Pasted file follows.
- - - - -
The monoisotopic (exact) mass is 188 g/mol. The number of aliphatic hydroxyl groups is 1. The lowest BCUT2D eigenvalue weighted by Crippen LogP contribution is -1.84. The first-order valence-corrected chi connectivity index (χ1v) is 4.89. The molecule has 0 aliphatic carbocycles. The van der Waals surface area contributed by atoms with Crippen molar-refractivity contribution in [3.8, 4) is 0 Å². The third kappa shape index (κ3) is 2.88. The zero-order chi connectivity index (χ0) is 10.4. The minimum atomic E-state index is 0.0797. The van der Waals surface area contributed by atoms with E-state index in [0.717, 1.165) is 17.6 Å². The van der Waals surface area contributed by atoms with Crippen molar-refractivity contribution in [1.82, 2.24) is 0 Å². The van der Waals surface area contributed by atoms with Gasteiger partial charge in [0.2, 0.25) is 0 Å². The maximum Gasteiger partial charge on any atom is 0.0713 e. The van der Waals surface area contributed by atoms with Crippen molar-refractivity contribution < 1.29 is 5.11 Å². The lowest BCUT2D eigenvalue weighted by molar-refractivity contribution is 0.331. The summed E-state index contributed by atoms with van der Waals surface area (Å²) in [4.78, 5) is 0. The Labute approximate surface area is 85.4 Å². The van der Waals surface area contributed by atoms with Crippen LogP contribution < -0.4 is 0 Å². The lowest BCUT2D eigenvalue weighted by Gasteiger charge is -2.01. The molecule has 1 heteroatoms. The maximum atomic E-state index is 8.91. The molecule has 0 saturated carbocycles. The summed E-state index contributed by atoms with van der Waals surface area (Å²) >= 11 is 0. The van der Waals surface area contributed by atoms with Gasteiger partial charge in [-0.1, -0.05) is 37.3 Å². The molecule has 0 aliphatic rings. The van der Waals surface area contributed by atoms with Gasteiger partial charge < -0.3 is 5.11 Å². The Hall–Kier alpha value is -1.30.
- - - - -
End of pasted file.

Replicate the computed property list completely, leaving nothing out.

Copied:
The monoisotopic (exact) mass is 188 g/mol. The number of aliphatic hydroxyl groups is 1. The lowest BCUT2D eigenvalue weighted by Crippen LogP contribution is -1.84. The first-order valence-corrected chi connectivity index (χ1v) is 4.89. The molecule has 0 aliphatic carbocycles. The van der Waals surface area contributed by atoms with Crippen molar-refractivity contribution in [3.8, 4) is 0 Å². The third kappa shape index (κ3) is 2.88. The zero-order chi connectivity index (χ0) is 10.4. The minimum atomic E-state index is 0.0797. The van der Waals surface area contributed by atoms with E-state index in [0.717, 1.165) is 17.6 Å². The van der Waals surface area contributed by atoms with Crippen molar-refractivity contribution in [1.82, 2.24) is 0 Å². The van der Waals surface area contributed by atoms with Gasteiger partial charge in [0.2, 0.25) is 0 Å². The maximum Gasteiger partial charge on any atom is 0.0713 e. The van der Waals surface area contributed by atoms with Crippen molar-refractivity contribution < 1.29 is 5.11 Å². The lowest BCUT2D eigenvalue weighted by molar-refractivity contribution is 0.331. The summed E-state index contributed by atoms with van der Waals surface area (Å²) in [4.78, 5) is 0. The Labute approximate surface area is 85.4 Å². The van der Waals surface area contributed by atoms with Crippen LogP contribution < -0.4 is 0 Å². The lowest BCUT2D eigenvalue weighted by Gasteiger charge is -2.01. The molecule has 1 heteroatoms. The maximum atomic E-state index is 8.91. The molecule has 0 saturated carbocycles. The summed E-state index contributed by atoms with van der Waals surface area (Å²) >= 11 is 0. The van der Waals surface area contributed by atoms with Gasteiger partial charge in [-0.1, -0.05) is 37.3 Å². The molecule has 0 aliphatic rings. The van der Waals surface area contributed by atoms with Gasteiger partial charge < -0.3 is 5.11 Å². The Hall–Kier alpha value is -1.30.